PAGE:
Castro feels the same about Cosby the man as pretty much everyone else (except for some deniers who think it’s all a conspiracy – a crowd, it seems, that consists of Cosby himself, his lawyer, and a handful of people who also think O.J. was innocent and that we never went to the moon); namely, that Cosby the man is a sexual predator with a lifelong habit of drugging women to have sex with them, and he deserves to be where he is: in jail. Like so many of us when a beloved icon is exposed to be not just less-than-perfect but sadistically criminal, he feels betrayed, violated, and absolutely flummoxed: How could a person so flawed write and perform pieces with such humane, sharp insight to family, life, the human condition?
Castro favors separating the art from the artist in this debate: The art is true, even if it came from a corrupted vessel. Others who have engaged the question on their pages are not so forgiving. And perhaps “forgiving” is not the right word: Castro does not forgive Cosby for anything he’s been accused and convicted of doing. Not in the least. Just, he has a nuanced view that sees the art as somehow being independent of the artist. (I should note, in citing Castro specifically, that his Facebook posts are set to Public and so intended for general consumption).
This morning I had something of an epiphany. I realized that my general philosophy of art accommodates this apparent paradox, makes some sense of it. It depends on the way that you see, though — your worldview. So if you don’t share something of this worldview, it won’t work for you. But I’ll try to articulate it here.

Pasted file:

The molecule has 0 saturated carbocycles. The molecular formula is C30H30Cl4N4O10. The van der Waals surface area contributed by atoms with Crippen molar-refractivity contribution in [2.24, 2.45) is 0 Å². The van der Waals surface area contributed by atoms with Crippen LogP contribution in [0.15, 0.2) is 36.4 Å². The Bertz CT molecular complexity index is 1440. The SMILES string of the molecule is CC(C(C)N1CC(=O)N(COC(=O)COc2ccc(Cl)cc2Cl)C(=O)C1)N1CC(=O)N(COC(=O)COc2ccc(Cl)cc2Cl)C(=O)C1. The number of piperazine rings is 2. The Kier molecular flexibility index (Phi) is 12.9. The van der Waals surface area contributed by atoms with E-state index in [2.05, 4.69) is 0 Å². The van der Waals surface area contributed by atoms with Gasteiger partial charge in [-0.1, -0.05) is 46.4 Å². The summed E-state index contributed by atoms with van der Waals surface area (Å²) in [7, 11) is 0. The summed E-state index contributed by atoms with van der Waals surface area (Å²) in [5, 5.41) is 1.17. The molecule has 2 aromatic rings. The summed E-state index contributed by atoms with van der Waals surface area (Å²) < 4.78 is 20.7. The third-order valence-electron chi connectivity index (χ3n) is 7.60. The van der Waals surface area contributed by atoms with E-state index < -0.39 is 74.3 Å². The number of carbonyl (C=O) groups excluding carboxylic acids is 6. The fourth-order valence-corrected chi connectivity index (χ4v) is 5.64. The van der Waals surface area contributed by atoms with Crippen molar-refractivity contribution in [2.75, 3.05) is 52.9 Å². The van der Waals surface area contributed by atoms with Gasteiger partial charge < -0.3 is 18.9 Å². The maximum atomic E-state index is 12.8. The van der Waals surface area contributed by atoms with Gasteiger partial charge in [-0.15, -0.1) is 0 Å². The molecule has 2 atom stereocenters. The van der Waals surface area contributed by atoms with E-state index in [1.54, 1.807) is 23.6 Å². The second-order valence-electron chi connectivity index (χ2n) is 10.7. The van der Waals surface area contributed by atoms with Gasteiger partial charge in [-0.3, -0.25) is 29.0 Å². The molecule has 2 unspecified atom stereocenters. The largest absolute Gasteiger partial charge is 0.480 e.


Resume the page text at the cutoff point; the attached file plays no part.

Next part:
Before I get to the epiphany, I want to bring up one more artist, and I’m reaching back about 4 centuries for this one. William Shakespeare is considered by most English historians, professors, and scholars to be the greatest writer in the English language. He has held that lofty pinnacle of admiration for more than three centuries, and while there are fewer who feel that way today than did a hundred years or even twenty years ago, his “polls” would still be a super-majority of people who care about literature. If you are not in awe of Shakespeare, my guess is you have never really read him, past maybe a play or two assigned in high school. Myself, a writer of four decades with a master’s degree in English literature and language: I need only pick up a play and read a few lines to be once again flattened by his mastery of the language. And then to read just a little further to be reminded of his humbling understanding of the human psyche, passion, friendship, envy, love, hate – all the ingredients that go into our lives on this world’s stage.